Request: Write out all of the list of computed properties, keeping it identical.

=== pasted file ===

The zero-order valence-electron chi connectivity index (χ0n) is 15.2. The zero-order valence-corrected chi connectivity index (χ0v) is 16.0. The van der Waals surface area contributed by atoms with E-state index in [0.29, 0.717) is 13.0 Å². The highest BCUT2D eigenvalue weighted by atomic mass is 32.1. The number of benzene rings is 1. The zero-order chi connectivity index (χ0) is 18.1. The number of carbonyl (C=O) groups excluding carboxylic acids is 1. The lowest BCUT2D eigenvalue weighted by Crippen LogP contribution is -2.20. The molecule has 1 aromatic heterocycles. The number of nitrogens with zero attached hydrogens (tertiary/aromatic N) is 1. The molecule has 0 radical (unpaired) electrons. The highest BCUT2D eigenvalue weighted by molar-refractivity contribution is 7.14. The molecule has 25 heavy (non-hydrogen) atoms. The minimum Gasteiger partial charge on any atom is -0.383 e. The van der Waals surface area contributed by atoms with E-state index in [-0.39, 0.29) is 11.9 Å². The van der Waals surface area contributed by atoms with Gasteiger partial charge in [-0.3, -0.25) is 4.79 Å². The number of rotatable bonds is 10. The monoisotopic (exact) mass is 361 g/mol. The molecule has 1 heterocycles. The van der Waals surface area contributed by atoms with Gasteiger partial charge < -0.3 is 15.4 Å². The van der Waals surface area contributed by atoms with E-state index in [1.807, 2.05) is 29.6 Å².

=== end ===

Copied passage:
The zero-order valence-electron chi connectivity index (χ0n) is 15.2. The zero-order valence-corrected chi connectivity index (χ0v) is 16.0. The van der Waals surface area contributed by atoms with E-state index in [0.29, 0.717) is 13.0 Å². The highest BCUT2D eigenvalue weighted by atomic mass is 32.1. The number of benzene rings is 1. The zero-order chi connectivity index (χ0) is 18.1. The number of carbonyl (C=O) groups excluding carboxylic acids is 1. The lowest BCUT2D eigenvalue weighted by Crippen LogP contribution is -2.20. The molecule has 1 aromatic heterocycles. The number of nitrogens with zero attached hydrogens (tertiary/aromatic N) is 1. The molecule has 0 radical (unpaired) electrons. The highest BCUT2D eigenvalue weighted by molar-refractivity contribution is 7.14. The molecule has 25 heavy (non-hydrogen) atoms. The minimum Gasteiger partial charge on any atom is -0.383 e. The van der Waals surface area contributed by atoms with E-state index in [-0.39, 0.29) is 11.9 Å². The van der Waals surface area contributed by atoms with Gasteiger partial charge in [-0.3, -0.25) is 4.79 Å². The number of rotatable bonds is 10. The monoisotopic (exact) mass is 361 g/mol. The molecule has 1 heterocycles. The van der Waals surface area contributed by atoms with Gasteiger partial charge < -0.3 is 15.4 Å². The van der Waals surface area contributed by atoms with E-state index in [1.807, 2.05) is 29.6 Å².